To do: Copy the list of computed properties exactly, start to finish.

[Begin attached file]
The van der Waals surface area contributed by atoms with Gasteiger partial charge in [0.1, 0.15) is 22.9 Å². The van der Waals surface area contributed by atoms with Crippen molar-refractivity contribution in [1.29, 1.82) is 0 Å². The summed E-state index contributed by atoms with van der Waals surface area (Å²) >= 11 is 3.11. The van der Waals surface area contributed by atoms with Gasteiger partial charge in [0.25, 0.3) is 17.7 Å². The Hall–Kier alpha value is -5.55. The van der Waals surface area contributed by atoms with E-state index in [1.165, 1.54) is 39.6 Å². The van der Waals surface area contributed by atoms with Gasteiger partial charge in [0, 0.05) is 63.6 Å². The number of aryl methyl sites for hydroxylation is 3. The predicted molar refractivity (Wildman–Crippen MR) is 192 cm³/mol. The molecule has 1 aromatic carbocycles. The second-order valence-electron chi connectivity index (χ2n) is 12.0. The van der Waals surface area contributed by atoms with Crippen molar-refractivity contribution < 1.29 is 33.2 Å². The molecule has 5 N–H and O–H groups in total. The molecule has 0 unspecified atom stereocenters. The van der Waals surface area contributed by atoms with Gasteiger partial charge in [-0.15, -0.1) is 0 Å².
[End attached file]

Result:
The van der Waals surface area contributed by atoms with Gasteiger partial charge in [0.1, 0.15) is 22.9 Å². The van der Waals surface area contributed by atoms with Crippen molar-refractivity contribution in [1.29, 1.82) is 0 Å². The summed E-state index contributed by atoms with van der Waals surface area (Å²) >= 11 is 3.11. The van der Waals surface area contributed by atoms with Gasteiger partial charge in [0.25, 0.3) is 17.7 Å². The Hall–Kier alpha value is -5.55. The van der Waals surface area contributed by atoms with E-state index in [1.165, 1.54) is 39.6 Å². The van der Waals surface area contributed by atoms with Gasteiger partial charge in [0, 0.05) is 63.6 Å². The number of aryl methyl sites for hydroxylation is 3. The predicted molar refractivity (Wildman–Crippen MR) is 192 cm³/mol. The molecule has 1 aromatic carbocycles. The second-order valence-electron chi connectivity index (χ2n) is 12.0. The van der Waals surface area contributed by atoms with Crippen molar-refractivity contribution < 1.29 is 33.2 Å². The molecule has 5 N–H and O–H groups in total. The molecule has 0 unspecified atom stereocenters. The van der Waals surface area contributed by atoms with Gasteiger partial charge in [-0.15, -0.1) is 0 Å².